BATS Global Markets (PENDING: BATS) is another exchange operator that is competing in a commodity space crowded with larger competitors. BATS differentiates itself in its "world-class" technology: high speed, low latency, and superior trade execution. Though, in 2012, BATS had to abandon its IPO due to a technological glitch. Now, the market seems to have stabilized somewhat with S&P in the green year-to-date, BATS is re-launching its public offering between $17 and $19 apiece (11.2 million secondary shares before over-allotment). Latest Bloomberg article indicates that the offering is facing tremendous demand, about 5x oversubscribed. My article will examine the IPO pricing, business and financials in more details, and some key strengths and risks that investors should bear in mind.
Reasonable IPO Pricing / Valuation
I personally think the bookrunners on this IPO did its homework and set the bar right in terms of pricing the shares. With $17-$19 a share, it implies roughly 10.2x-11.1x reported 2015 EBITDA or about 9.6x-10.3x pro forma normalized EBITDA in 2015 (data below).
If we look at peers' trading comparables below, BATS' IPO pricing seems to be at a discount, with peers trading around 11-14x forward EBITDA on average. This discount effectively compensates institutional orders, pumping up demand, setting the stage for the first day pop in share price.
Solid Financials and Margins
Another determinant used to judge whether the discount is justified or not is looking at its margins. Taking a much closer look at BATS' financials that I have compiled, we can see 1) growth has been impressive, 2) margins have mostly caught up with topline growth, holding steady around average 60% on a normalized basis, excluding legitimate one-time expenses.
If we make a rightful comparison to its peers, mostly use margins over net revenue concept, which is what BATS and peers use (i.e. after transaction related expenses). On that basis, BATS' EBITDA margins have been impressive, especially when compared to Nasdaq (NASDAQ: NDAQ), a closer comparable, given its size and business profile. Nasdaq ended 2015 with a 45% EBITDA margin over net revenue, while ICE (NYSE: ICE) finished the year with about 59% margin. In other words, BATS should command over 12.5x EBITDA, like ICE.
Member Banks Support and Ownership
But, I personally believe, investors should be cautious when the current ownership structure is largely member banks (which is how exchange works historically). Historically, large chunks of BATS' revenue came from them. For example,
- In 2015, 45.1% of transaction fees or $582mm came from principal investors / banks
- 2014, 43.2% of transaction fees, or $436mm
- 2014, 36.3% of transaction fees, or $222mm
This reliance on member banks for volume can be worrisome for some investors, especially the timing of their exit can be tricky. Another reason I think bookrunners are doing their job well is most of the member banks are not selling their shares in the IPO. I've compiled the following before- and post-IPO cap tables for reference. As we can see, Knight, Deutsche Borse, Citi, CS, MS, JPM, GS are largely still in the game post IPO. So, for the near-term, investors can have the comfort knowing those banks still have skin in the game. When they decide to sell, that's when we need to examine BATS again closely on whether or not BATS can stand on its own completely. Although, proper credit needs to be given to the company for its rapid expansion in Europe and other product lines through acquisitions. Company seems to be aware of this concern and is in active mode to diversify its topline revenue, such as FX and ETFs.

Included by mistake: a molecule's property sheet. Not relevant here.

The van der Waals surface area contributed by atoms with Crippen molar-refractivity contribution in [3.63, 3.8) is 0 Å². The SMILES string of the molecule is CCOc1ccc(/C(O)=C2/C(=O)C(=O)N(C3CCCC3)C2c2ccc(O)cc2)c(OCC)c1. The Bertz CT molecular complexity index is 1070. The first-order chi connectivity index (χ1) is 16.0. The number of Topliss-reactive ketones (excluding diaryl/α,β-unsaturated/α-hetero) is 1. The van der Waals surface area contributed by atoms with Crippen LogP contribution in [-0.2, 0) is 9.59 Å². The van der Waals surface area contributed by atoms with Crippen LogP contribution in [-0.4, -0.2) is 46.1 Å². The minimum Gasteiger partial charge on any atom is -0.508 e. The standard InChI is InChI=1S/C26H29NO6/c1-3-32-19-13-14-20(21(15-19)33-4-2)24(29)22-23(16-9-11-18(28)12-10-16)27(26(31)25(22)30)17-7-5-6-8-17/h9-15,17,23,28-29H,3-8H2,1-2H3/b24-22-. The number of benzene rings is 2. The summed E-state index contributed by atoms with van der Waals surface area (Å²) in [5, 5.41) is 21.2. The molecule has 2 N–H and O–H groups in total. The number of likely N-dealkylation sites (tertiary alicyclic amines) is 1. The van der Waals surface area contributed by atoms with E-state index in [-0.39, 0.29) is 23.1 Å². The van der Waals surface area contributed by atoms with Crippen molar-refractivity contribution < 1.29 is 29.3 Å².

Strong Market Share
Another mitigating factor of BATS' dependence on member banks is its strong market share, especially in the U.S. This allows strong growth in market data and infrastructure revenue, providing another level of diversification. Obviously, this revenue stream relies on continuous market share capture.
- 21.1% of overall U.S. equity market for U.S. listed cash equities, ranked second
- 22.4% market share in trading U.S. ETPs (ETFs and ETNs), currently the largest player
- 24.4% European listed equities, largest player
- 11.1% market share of the publicly reported institutional spot FX market
Valuation Upside / Summary
It is clear that IPO price range is at a discount to its peers, given its strong financial margins and key member banks are not selling in the near term. At 12x 2015 EBITDA, this would imply $21-$23 per share (depends on adjusted or pro-forma), equivalent to 11%-22% upside. My personal belief is the market would likely welcome the IPO and on the first day of trading, one should see a double digit gain. Given there is still large reliance on the member banks, a discount to market is still expected.
Disclosure: I/we have no positions in any stocks mentioned, and no plans to initiate any positions within the next 72 hours.
I wrote this article myself, and it expresses my own opinions. I am not receiving compensation for it (other than from Seeking Alpha). I have no business relationship with any company whose stock is mentioned in this article.
Additional disclosure: Readers are advised that the material contained herein should be used solely for informational purposes. Readers should conduct their own research and due diligence and obtain professional advice before making investment decision. We will not be liable for any loss or damage caused by information obtained in our materials. Readers are solely responsible for their own investment decisions.